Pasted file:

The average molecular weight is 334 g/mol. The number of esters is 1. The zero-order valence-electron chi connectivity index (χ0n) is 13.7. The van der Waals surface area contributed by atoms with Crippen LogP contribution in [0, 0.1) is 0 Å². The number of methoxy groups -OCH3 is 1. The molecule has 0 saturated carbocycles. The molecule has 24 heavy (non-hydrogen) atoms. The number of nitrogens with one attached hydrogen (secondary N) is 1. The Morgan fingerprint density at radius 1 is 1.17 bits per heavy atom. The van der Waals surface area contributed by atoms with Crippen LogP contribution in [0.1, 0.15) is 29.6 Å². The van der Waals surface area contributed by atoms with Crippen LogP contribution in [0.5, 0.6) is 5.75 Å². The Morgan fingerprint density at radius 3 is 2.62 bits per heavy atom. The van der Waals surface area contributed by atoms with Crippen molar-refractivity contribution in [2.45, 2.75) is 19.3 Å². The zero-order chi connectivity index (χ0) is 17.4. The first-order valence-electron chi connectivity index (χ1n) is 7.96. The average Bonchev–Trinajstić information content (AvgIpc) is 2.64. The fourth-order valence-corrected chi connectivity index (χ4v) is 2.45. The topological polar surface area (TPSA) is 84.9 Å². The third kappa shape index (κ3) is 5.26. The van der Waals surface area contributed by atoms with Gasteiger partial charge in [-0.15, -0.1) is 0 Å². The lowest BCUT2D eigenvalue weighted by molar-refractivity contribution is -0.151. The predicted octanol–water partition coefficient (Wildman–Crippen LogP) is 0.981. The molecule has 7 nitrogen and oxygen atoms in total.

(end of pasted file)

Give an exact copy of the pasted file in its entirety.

The average molecular weight is 334 g/mol. The number of esters is 1. The zero-order valence-electron chi connectivity index (χ0n) is 13.7. The van der Waals surface area contributed by atoms with Crippen LogP contribution in [0, 0.1) is 0 Å². The number of methoxy groups -OCH3 is 1. The molecule has 0 saturated carbocycles. The molecule has 24 heavy (non-hydrogen) atoms. The number of nitrogens with one attached hydrogen (secondary N) is 1. The Morgan fingerprint density at radius 1 is 1.17 bits per heavy atom. The van der Waals surface area contributed by atoms with Crippen LogP contribution in [0.1, 0.15) is 29.6 Å². The van der Waals surface area contributed by atoms with Crippen LogP contribution in [0.5, 0.6) is 5.75 Å². The Morgan fingerprint density at radius 3 is 2.62 bits per heavy atom. The van der Waals surface area contributed by atoms with Crippen molar-refractivity contribution in [2.45, 2.75) is 19.3 Å². The zero-order chi connectivity index (χ0) is 17.4. The first-order valence-electron chi connectivity index (χ1n) is 7.96. The average Bonchev–Trinajstić information content (AvgIpc) is 2.64. The fourth-order valence-corrected chi connectivity index (χ4v) is 2.45. The topological polar surface area (TPSA) is 84.9 Å². The third kappa shape index (κ3) is 5.26. The van der Waals surface area contributed by atoms with Gasteiger partial charge in [-0.15, -0.1) is 0 Å². The lowest BCUT2D eigenvalue weighted by molar-refractivity contribution is -0.151. The predicted octanol–water partition coefficient (Wildman–Crippen LogP) is 0.981. The molecule has 7 nitrogen and oxygen atoms in total.